Take the 2-minute tour ×
Stack Overflow is a question and answer site for professional and enthusiast programmers. It's 100% free, no registration required.

Having a usual Base -> Derived hierarchy, like:

class Fruit { ... };
class Pear : Fruit { ... };
class Tomato : Fruit { ... };

std::vector<Fruit*> m_fruits;

Has it sense (e.g: it has better performance) to use emplace_back instead of push_back?

std::vector::emplace_back( new Pear() );
std::vector::emplace_back( new Tomato() );
share|improve this question
2  
you won't know until you benchmark/profile it –  SchighSchagh Apr 3 '13 at 9:20
3  
Use std::vector<std::unique_ptr<Fruit>> to avoid memory leaks, then the answer is obvious. –  ipc Apr 3 '13 at 9:31
    
I reader that emplace_back constructs itself the object, but in the case of pointers, I don't have a clue it if have sense. –  Zhen Apr 3 '13 at 10:26

2 Answers 2

up vote 6 down vote accepted

Pointers are scalar types and therefore literal types, and so copy, move and emplace construction (from an lvalue or rvalue) are all equivalent and will usually compile to identical code (a scalar copy). push_back is clearer that you're performing a scalar copy, whereas emplace_back should be reserved for emplace construction calling a non-copy- or move- constructor (e.g. a converting or multi-argument constructor).

If your vector should hold std::unique_ptr<Fruit> instead of raw pointers (to prevent memory leaks) then because you're calling a converting constructor emplace_back would be more correct. However that can still leak if extending the vector fails, so in that case you should use push_back(make_unique<Pear>()) etc.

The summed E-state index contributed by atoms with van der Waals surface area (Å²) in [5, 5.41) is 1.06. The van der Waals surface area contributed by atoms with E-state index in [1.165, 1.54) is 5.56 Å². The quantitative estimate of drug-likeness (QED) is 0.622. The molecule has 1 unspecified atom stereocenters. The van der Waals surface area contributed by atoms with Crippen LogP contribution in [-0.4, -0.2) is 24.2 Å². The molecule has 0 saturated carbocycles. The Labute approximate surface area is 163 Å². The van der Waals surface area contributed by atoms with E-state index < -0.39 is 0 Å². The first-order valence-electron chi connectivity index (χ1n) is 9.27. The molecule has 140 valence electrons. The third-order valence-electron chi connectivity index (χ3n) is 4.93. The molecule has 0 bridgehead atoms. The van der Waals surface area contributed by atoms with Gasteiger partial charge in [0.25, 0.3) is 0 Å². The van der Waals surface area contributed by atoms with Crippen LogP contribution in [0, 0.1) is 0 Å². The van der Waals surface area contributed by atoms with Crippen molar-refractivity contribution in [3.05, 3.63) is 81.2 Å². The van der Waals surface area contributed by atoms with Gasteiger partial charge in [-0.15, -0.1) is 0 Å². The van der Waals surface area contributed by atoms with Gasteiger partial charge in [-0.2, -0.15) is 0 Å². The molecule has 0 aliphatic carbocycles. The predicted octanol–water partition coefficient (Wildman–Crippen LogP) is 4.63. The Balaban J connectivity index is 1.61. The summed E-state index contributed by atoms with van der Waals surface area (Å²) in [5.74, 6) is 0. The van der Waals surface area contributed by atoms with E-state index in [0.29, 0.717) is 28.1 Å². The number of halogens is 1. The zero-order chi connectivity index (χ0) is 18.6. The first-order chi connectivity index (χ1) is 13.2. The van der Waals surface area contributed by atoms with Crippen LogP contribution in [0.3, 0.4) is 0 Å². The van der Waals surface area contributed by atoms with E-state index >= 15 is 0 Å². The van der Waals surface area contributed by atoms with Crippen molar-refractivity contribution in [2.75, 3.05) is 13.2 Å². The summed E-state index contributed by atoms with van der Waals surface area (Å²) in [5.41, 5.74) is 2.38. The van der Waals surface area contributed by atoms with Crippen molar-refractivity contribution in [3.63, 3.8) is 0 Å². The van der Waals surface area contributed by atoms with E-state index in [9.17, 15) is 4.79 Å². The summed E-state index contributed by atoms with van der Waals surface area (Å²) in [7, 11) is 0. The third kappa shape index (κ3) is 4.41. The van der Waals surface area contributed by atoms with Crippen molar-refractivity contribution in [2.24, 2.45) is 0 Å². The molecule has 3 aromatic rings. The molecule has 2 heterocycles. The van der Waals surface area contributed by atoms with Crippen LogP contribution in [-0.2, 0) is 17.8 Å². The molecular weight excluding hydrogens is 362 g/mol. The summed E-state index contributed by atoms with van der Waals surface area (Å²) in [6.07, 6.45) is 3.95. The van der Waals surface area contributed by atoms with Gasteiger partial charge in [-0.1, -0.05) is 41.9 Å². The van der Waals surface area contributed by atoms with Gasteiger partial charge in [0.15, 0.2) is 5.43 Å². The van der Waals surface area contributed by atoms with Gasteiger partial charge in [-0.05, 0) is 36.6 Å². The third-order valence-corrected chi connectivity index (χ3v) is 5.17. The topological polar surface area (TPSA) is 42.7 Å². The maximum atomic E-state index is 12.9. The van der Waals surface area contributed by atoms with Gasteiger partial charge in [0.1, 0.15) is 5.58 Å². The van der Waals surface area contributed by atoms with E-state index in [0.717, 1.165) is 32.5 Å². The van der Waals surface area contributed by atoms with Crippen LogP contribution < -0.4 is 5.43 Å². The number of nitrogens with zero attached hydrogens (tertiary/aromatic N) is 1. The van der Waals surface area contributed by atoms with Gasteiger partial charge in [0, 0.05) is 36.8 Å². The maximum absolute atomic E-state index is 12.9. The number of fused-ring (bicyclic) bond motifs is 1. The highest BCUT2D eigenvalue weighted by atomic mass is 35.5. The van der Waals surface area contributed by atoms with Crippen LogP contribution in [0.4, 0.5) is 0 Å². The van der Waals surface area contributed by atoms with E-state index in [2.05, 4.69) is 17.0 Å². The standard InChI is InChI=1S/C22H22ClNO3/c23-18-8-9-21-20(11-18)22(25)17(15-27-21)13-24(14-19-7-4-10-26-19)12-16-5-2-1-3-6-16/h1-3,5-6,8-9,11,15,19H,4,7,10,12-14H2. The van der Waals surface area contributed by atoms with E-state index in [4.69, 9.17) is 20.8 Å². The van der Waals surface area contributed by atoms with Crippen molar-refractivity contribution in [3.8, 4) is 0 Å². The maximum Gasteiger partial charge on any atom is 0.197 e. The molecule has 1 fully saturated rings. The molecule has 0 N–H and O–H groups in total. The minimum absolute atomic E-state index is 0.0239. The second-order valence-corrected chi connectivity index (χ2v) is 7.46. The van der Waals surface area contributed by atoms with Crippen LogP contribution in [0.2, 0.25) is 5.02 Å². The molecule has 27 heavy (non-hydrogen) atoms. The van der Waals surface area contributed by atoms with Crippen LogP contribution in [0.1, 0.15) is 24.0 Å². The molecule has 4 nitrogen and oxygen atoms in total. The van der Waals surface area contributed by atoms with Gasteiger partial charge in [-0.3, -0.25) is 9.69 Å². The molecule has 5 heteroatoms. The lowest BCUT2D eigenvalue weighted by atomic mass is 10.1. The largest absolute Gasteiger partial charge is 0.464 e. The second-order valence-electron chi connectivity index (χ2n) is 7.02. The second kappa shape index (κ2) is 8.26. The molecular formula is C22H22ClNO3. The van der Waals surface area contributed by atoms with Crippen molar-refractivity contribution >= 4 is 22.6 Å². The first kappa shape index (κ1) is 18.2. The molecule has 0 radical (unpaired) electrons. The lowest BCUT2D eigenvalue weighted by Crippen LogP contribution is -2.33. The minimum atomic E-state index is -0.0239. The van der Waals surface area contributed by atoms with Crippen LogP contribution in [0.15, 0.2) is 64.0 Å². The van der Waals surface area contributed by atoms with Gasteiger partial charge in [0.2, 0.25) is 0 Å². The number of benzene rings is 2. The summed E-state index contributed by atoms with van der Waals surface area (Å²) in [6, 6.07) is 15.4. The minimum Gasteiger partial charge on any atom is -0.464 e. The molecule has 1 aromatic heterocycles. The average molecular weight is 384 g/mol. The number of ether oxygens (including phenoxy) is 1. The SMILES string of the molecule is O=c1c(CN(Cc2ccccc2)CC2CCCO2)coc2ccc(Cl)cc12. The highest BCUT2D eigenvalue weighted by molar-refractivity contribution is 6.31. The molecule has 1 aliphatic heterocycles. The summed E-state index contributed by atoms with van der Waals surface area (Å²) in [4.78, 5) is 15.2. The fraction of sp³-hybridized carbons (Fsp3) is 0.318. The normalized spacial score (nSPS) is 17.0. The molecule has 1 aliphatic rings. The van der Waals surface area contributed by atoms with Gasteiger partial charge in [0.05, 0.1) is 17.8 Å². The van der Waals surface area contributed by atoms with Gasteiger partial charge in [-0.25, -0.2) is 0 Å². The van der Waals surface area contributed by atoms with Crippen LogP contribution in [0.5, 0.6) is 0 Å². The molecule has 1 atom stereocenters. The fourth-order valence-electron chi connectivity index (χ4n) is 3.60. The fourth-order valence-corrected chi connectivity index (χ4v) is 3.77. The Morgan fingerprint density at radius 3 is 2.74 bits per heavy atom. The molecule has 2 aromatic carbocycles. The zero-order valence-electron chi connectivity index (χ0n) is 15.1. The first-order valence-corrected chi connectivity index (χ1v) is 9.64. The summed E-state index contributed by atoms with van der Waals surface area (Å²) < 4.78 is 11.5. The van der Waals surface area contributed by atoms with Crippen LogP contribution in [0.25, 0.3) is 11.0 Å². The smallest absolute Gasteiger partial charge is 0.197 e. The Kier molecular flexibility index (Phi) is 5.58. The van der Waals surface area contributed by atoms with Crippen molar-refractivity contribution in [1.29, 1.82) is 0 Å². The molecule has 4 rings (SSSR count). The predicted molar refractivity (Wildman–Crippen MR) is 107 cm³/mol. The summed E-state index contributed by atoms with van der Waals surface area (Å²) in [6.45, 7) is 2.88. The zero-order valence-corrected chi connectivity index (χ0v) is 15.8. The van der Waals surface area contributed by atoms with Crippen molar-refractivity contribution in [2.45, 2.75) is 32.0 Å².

share|improve this answer
    
make_unique isn't in the standar, and it appears that emplace_back is same that push_back( std::move( X ) ) [i'm using gcc 4.7] –  Zhen Apr 3 '13 at 10:51
2  
@Zhen: It may appear that way, but it's not. emplace_back(new T()) can leak, while push_back(make_unique<T>()) cannot. And yes, make_unique is missing by oversight, you can find implementations around the web. –  GManNickG Apr 3 '13 at 16:38

Don't use raw pointers, use std::unique_ptr like this:

std::vector<std::unique_ptr<Fruit>> m_fruits;

And as you can't copy construct a std::unique_ptr you must use emplace_back (although you can use push_back with std::move).

m_fruits.emplace_back(new Pear());
m_fruits.emplace_back(new Tomato());

Edit:

As it appears that using std::vector<std::unique_ptr<T>>::emplace_back and new can leak if the std::vector needs and fails to reallocate memory, my recommended approach (until C++14 introduces std::make_unique) is to use push_back like this:

m_fruits.push_back(std::unique_ptr<Fruit>(new Pear));
m_fruits.push_back(std::unique_ptr<Fruit>(new Tomato));

Or using std::make_unique:

m_fruits.push_back(std::make_unique<Pear>());
m_fruits.push_back(std::make_unique<Tomato>());
share|improve this answer

Your Answer

 
discard

By posting your answer, you agree to the privacy policy and terms of service.

Not the answer you're looking for? Browse other questions tagged or ask your own question.